the experience of childhood, and its significance in the philosophy for children project


  • cristina rochetti Facultad de Filosofía y Letras Universidad Nacional de Cuyo


Infancia, Experiencia, Filosofía para Niños, Educación, Natalidad


Our constitution of the meaning of childhood is stretched between the voracity with which the market demands consumers and skilled labor and our good intentions for a better future. To pose the question of childhood constitutes a necessary step towards understanding the place to which we assign children in our society, our culture and our educational practices. This paper is part of a wider investigation into the foundations, assumptions and strategies of the Philosophy for Children program, and into its connections with the pragmatism. I begin by posing the question of childhood as a basic presupposition of Matthew Lipman’s program--as any educational practice implicates a construction of meaning that supports it. Lipman's conception of childhood appears directly linked to education, because his problem is to justify a philosophy program at school from kindergarten to high school. The idea of childhood that he takes from Dewey highlights two key points. On the one hand the child carries a within her a promise of creativity, and the potential to become what we project onto her; everything depends on the action of the adult towards her. On the other hand, childhood poses a part-whole problem, since it is necessary to understand the whole civilization to understand the meaning of childhood, which is part of the whole; if we understand the whole, we understand the part. Childhood as the stage of life most conducive to the formation of habits and customs; childhood as a promise, a possibility; childhood as part of civilization; and childhood as characterized by natural dispositions to wondering and thinking: these are the points that enable the encounter between childhood and philosophy.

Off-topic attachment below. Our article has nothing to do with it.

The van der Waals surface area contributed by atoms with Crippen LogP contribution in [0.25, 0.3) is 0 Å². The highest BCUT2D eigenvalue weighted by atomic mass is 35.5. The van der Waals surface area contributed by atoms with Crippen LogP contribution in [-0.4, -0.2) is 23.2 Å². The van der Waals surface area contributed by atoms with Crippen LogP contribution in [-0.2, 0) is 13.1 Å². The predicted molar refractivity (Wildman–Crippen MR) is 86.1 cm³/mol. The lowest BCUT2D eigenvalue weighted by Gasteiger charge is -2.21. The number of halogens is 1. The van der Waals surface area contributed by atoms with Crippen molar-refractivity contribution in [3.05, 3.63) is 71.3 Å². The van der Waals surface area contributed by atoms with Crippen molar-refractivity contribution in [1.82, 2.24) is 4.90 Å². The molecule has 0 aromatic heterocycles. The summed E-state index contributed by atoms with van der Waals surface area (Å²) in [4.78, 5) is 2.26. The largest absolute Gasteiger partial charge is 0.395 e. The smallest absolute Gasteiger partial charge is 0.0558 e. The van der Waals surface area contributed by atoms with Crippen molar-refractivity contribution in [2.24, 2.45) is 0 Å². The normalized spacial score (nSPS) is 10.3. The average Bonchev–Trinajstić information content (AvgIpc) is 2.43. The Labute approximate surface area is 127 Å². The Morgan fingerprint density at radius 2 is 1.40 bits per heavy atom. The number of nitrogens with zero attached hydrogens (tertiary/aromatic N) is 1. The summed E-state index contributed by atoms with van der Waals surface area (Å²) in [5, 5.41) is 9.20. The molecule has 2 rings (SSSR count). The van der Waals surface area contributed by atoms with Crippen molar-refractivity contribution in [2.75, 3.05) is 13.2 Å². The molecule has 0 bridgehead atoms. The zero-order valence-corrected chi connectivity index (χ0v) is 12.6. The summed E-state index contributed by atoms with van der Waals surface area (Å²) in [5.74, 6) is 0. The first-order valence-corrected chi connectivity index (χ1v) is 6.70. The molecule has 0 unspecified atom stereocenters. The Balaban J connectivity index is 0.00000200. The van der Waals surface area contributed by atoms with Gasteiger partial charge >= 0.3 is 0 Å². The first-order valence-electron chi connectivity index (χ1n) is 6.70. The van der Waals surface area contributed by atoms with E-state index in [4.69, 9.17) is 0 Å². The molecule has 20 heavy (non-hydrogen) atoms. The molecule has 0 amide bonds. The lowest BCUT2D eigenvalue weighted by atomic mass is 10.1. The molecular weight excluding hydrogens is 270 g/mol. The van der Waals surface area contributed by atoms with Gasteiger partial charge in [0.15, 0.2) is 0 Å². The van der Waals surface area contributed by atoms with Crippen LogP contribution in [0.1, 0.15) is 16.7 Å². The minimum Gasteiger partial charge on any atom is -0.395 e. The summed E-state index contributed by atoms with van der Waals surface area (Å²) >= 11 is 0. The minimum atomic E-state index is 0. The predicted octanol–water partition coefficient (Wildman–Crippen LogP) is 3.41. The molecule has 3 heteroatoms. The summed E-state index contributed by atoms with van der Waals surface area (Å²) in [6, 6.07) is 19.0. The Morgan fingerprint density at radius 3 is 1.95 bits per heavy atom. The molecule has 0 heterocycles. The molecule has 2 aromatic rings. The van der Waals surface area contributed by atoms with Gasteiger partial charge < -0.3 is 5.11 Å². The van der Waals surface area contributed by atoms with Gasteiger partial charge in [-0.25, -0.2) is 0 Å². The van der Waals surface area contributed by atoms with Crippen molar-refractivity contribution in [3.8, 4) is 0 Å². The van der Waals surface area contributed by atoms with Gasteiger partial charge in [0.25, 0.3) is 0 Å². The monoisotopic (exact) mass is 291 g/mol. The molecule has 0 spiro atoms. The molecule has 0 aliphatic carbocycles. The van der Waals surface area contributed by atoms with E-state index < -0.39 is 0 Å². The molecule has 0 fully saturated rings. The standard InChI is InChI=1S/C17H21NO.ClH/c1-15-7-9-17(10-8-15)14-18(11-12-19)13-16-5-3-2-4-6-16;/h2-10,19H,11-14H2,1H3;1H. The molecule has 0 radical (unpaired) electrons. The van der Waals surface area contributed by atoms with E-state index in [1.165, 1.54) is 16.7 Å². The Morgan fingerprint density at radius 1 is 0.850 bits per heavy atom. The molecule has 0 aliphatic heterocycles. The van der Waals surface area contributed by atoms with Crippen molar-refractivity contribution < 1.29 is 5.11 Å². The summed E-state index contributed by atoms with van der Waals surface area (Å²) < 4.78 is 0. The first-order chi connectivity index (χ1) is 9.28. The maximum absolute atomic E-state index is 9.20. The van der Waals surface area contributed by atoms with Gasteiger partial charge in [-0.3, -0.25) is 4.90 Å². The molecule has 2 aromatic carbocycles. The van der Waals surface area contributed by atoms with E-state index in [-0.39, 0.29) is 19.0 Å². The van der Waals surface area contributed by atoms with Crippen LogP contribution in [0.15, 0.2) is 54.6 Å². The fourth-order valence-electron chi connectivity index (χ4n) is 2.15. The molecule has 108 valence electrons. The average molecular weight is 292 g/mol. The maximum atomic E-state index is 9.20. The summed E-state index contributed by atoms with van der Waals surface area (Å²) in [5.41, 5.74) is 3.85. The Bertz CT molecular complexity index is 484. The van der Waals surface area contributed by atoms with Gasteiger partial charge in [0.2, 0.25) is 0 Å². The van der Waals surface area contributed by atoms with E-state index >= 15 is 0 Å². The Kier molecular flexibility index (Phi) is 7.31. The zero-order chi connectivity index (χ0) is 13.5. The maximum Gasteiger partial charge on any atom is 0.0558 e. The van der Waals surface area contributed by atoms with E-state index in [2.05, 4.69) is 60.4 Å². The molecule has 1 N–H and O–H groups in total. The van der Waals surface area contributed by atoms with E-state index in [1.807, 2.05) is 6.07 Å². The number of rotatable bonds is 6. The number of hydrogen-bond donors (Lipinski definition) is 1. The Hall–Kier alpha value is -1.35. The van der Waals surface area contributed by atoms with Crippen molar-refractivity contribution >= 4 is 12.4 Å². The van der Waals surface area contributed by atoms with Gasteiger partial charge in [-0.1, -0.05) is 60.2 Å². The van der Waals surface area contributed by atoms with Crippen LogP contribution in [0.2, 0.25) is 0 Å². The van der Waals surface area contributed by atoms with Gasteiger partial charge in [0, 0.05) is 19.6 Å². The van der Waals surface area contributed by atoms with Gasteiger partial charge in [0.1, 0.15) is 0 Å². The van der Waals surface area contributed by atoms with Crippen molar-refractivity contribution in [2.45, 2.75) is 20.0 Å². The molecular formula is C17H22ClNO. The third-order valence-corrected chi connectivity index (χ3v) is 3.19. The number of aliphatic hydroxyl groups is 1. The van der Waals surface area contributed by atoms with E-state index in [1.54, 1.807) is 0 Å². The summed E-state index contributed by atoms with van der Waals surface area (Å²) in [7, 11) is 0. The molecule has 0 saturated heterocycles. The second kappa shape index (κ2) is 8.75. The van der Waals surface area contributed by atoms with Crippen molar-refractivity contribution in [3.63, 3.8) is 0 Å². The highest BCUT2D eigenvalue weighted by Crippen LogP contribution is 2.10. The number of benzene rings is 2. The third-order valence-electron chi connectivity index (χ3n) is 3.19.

How to Cite

rochetti, cristina. (2012). the experience of childhood, and its significance in the philosophy for children project. Childhood & Philosophy, 1(2), 359–373. Retrieved from